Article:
I Hate Football: Get Me Out of Here!

The World Cup aside, Brazil is a popular tourism destination in its own right, and some fans travelling to the event will be taking their partners with them. At least some of the latter will be in search of non-football-related activities. Yoga Body Rio is seeking to exploit this by setting up two retreats in-and-around Rio de Janeiro especially for them during the World Cup.

Digital TV Push in Emerging Markets

Big sporting events tend to boost sales of televisions. This was certainly the case during the 2010 World Cup in South Africa. However, in developed economies most consumers who want a flat-screen TV already have them, and newer technologies have either failed to take off (e.g. 3D television) or are not yet mature enough for the mainstream market (e.g. Ultra HD). As a result, TV sales are unlikely to receive more than a small bump in these markets this time around.

In some emerging markets, the picture is somewhat different. For example, in Thailand, local electronics retailers predict that a combination of the launch of digital terrestrial TV broadcasts and the World Cup will provide a significant boost to the sale of televisions and set-top boxes. As a result, the annual rate of growth in global volume sales of digital TVs is forecast to accelerate from 3.8% to 5.5% between 2013 and 2014, to 235 million units.

Volume Sales of Digital TVs: 2009-2012 (Actual), 2013-2014 (Forecast)

Source: Euromonitor International from trade sources/national statistics

Social Media now Integral to the World Cup Experience

However, smartphone sales could receive a boost from fans eager to remain abreast of the latest World Cup news and scores and chat with their friends about it. Expect the use of such social networks and chat apps as Facebook, Twitter, Whatsapp and Viber to surge (and perhaps even reach record levels) around big match times, as many opt for a “dual-screen” experience. Meanwhile, a flood of World Cup-related photos and videos likely to appear on the likes of Instagram and Vine.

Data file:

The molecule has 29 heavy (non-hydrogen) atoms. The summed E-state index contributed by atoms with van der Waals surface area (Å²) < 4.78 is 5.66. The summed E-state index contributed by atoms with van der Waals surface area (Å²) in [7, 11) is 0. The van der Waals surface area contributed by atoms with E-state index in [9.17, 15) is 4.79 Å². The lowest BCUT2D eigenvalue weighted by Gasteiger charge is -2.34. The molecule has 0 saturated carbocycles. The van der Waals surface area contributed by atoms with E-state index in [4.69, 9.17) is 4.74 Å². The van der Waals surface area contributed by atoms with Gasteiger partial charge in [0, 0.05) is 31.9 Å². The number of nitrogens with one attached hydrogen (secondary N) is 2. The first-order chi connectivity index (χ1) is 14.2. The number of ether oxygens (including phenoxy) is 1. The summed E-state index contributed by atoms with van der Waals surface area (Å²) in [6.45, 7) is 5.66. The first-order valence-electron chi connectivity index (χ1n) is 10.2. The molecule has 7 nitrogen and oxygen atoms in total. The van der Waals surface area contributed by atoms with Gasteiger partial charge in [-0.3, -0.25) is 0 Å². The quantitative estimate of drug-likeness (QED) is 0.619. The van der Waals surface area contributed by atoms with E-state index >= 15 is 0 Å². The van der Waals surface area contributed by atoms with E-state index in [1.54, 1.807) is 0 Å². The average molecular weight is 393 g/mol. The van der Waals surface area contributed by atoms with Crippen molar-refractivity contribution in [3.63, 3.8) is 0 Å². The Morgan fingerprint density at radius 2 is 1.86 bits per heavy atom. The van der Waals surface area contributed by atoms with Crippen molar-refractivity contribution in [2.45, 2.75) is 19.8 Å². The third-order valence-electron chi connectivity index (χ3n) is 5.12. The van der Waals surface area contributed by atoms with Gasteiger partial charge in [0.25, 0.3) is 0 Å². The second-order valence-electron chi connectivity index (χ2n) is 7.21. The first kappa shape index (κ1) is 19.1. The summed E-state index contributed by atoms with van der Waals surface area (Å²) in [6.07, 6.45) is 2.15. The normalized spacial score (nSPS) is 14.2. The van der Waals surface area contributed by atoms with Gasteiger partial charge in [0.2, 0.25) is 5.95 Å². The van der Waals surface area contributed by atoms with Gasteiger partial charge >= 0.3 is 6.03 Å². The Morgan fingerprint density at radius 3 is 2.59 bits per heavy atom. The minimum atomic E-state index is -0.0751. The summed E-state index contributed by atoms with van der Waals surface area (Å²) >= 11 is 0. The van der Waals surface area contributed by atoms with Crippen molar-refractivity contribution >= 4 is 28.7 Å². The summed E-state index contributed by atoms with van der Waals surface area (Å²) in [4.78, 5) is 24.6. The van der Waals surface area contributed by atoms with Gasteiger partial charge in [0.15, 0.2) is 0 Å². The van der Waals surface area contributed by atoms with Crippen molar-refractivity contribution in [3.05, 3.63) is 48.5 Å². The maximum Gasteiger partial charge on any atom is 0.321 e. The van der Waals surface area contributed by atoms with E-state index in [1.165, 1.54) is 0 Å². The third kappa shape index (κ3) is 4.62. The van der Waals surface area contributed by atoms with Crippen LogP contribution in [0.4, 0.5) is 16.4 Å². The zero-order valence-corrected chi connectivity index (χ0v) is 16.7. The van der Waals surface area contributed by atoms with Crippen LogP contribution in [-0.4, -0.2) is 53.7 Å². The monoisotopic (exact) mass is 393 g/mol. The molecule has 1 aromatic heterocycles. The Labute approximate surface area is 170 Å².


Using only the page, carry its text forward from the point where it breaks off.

Money for Old Rope?

Many will be wearing their national colours when their team is playing. However, such displays of national pride are becoming increasingly expensive. Fans eager to don England’s Nike World Cup shirt will have to pay up to £90 (US$151) to wear the three lions on their chest. This has prompted a flurry of complaints and sarcasm in the media, both old and new.

A poster on the Guardian newspaper’s website commented: “Manufacturers are coming up with more outlandish descriptions to justify fleecing supporters out of money. At the end of the day, it's still just a football shirt. However, if we keep buying it, they'll keep producing it at an exorbitant selling price.”

Building Brand Brazil

The Brazilian government sees the World Cup as a major opportunity to raise the profile of Brazilian culture internationally and boost exports of such products as cachaça, a spirit made from sugarcane juice, in addition to local wines. In 2011, the BBC reported that “Currently exporting only very small quantities, the Brazilian wine industry has high hopes that the country's staging of the 2014 World Cup can be used as a springboard to achieve ambitious overseas sales growth.”

However, Brazil-based branding efforts can run into controversy. During early 2014, Adidas launched a number of Brazilian-themed T-shirts in the USA, but they were quickly withdrawn from sale after thousands of Brazilians took to social media to complain about their overt sexual connotations – one of them featured a bikini-clad cartoon model and the phrase “Lookin’ to score in Brazil.” Some even complained that they condoned sex tourism.


The online element of global sporting events is only likely to deepen as smartphones and 4G (fourth-generation) mobile internet become increasingly ubiquitious. If all goes well, Brazil could enjoy a long-term boost to its domestic tourism industry and see demand for some of its exports grow. Meanwhile, from Berlin to Santiago and Moscow to Accra, late nights, overindulgence and spontaneous outbursts of rejoicing or lamentation are likely to be the order of the day.